Known as "the queen of the platform," Ernestine Rose was more famous than her women's rights co-workers, Elizabeth Cady Stanton and Susan B. Anthony. By the 1850s, Rose had become an outstanding orator for feminism, free thought, and anti-slavery. Yet, she would gradually be erased from history for being too much of an outlier: an immigrant, a radical, and an atheist.
In The Rabbi's Atheist Daughter, Bonnie S. Anderson recovers the unique life and career of Ernestine Rose. The only child of a Polish rabbi, Ernestine Rose rejected religion at an early age, successfully sued for the return of her dowry after rejecting an arranged betrothal, and left her family, Judaism, and Poland forever. In London, she became a follower of socialist Robert Owen and met her future husband, William Rose. Together they emigrated to New York in 1836. In the United States, Ernestine Rose rapidly became a leader in movements against slavery, religion, and women's oppression and a regular on the lecture circuit, speaking in twenty-three of the thirty-one states. She challenged the radical Christianity that inspired many nineteenth-century women reformers and yet, even as she rejected Judaism, she was both a victim and critic of antisemitism, as well as nativism. In 1869, after the Civil War, she and her husband returned to England, where she continued her work for radical causes. By the time women achieved the vote, for which she tirelessly advocated throughout her long career, her pioneering contributions to women's rights had been forgotten.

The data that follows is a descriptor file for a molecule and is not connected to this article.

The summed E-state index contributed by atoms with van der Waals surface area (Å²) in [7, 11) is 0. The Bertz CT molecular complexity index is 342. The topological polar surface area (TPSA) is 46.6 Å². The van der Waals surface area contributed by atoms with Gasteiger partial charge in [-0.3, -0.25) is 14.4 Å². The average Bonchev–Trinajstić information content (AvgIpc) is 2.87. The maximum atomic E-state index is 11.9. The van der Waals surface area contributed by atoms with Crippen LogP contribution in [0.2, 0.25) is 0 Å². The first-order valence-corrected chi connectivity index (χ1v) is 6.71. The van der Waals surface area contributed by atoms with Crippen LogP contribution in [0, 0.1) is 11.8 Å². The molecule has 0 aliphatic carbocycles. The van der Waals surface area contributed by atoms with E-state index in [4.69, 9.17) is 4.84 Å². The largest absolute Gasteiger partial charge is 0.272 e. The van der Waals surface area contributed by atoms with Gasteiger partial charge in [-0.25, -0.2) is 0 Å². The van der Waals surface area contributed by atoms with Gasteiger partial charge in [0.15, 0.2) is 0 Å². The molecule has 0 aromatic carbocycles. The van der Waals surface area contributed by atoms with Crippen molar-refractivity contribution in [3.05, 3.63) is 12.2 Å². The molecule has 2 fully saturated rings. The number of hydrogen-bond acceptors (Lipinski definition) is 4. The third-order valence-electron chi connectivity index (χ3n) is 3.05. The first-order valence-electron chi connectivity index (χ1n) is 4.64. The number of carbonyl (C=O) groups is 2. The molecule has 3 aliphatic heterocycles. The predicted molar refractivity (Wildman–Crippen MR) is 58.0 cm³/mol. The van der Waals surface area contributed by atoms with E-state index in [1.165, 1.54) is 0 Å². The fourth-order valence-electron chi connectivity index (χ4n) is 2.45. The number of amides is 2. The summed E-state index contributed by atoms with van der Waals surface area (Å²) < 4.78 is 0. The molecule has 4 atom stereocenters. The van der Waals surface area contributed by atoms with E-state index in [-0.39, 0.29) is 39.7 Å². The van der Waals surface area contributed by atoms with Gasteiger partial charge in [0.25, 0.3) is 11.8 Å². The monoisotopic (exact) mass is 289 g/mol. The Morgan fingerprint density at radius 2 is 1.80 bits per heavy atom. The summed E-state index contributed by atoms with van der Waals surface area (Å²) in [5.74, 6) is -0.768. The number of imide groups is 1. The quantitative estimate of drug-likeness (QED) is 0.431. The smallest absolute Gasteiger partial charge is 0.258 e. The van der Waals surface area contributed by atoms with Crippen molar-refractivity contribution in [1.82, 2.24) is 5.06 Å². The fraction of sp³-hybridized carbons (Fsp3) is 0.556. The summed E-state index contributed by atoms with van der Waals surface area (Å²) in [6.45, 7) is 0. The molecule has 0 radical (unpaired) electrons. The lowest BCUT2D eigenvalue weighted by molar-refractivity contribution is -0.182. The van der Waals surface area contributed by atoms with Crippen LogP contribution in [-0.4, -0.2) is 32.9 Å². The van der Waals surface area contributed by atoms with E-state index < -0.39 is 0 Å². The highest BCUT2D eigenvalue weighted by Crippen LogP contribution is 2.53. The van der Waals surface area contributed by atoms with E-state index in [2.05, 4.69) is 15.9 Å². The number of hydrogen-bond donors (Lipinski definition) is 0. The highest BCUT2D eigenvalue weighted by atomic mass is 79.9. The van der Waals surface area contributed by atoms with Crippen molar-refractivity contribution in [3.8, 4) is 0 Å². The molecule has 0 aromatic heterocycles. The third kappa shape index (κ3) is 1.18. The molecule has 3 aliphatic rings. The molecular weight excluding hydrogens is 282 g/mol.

The Rabbi's Atheist Daughter restores Ernestine Rose to her rightful place in history and offers an engaging account of her international activism.